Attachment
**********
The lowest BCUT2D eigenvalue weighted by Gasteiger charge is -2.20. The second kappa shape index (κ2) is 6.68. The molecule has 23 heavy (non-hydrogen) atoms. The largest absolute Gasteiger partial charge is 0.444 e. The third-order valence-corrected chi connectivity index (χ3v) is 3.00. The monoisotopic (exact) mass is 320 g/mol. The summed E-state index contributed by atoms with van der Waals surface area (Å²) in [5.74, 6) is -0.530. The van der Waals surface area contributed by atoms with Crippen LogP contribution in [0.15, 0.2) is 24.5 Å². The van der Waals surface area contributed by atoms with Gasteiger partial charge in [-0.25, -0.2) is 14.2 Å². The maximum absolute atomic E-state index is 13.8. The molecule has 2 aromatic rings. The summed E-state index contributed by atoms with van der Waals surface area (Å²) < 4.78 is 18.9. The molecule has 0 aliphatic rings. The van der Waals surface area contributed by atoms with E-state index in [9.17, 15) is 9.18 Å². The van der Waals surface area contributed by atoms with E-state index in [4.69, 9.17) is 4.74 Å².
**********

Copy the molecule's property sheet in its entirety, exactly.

The lowest BCUT2D eigenvalue weighted by Gasteiger charge is -2.20. The second kappa shape index (κ2) is 6.68. The molecule has 23 heavy (non-hydrogen) atoms. The largest absolute Gasteiger partial charge is 0.444 e. The third-order valence-corrected chi connectivity index (χ3v) is 3.00. The monoisotopic (exact) mass is 320 g/mol. The summed E-state index contributed by atoms with van der Waals surface area (Å²) in [5.74, 6) is -0.530. The van der Waals surface area contributed by atoms with Crippen LogP contribution in [0.15, 0.2) is 24.5 Å². The van der Waals surface area contributed by atoms with Gasteiger partial charge in [-0.25, -0.2) is 14.2 Å². The maximum absolute atomic E-state index is 13.8. The molecule has 2 aromatic rings. The summed E-state index contributed by atoms with van der Waals surface area (Å²) < 4.78 is 18.9. The molecule has 0 aliphatic rings. The van der Waals surface area contributed by atoms with E-state index in [9.17, 15) is 9.18 Å². The van der Waals surface area contributed by atoms with E-state index in [4.69, 9.17) is 4.74 Å².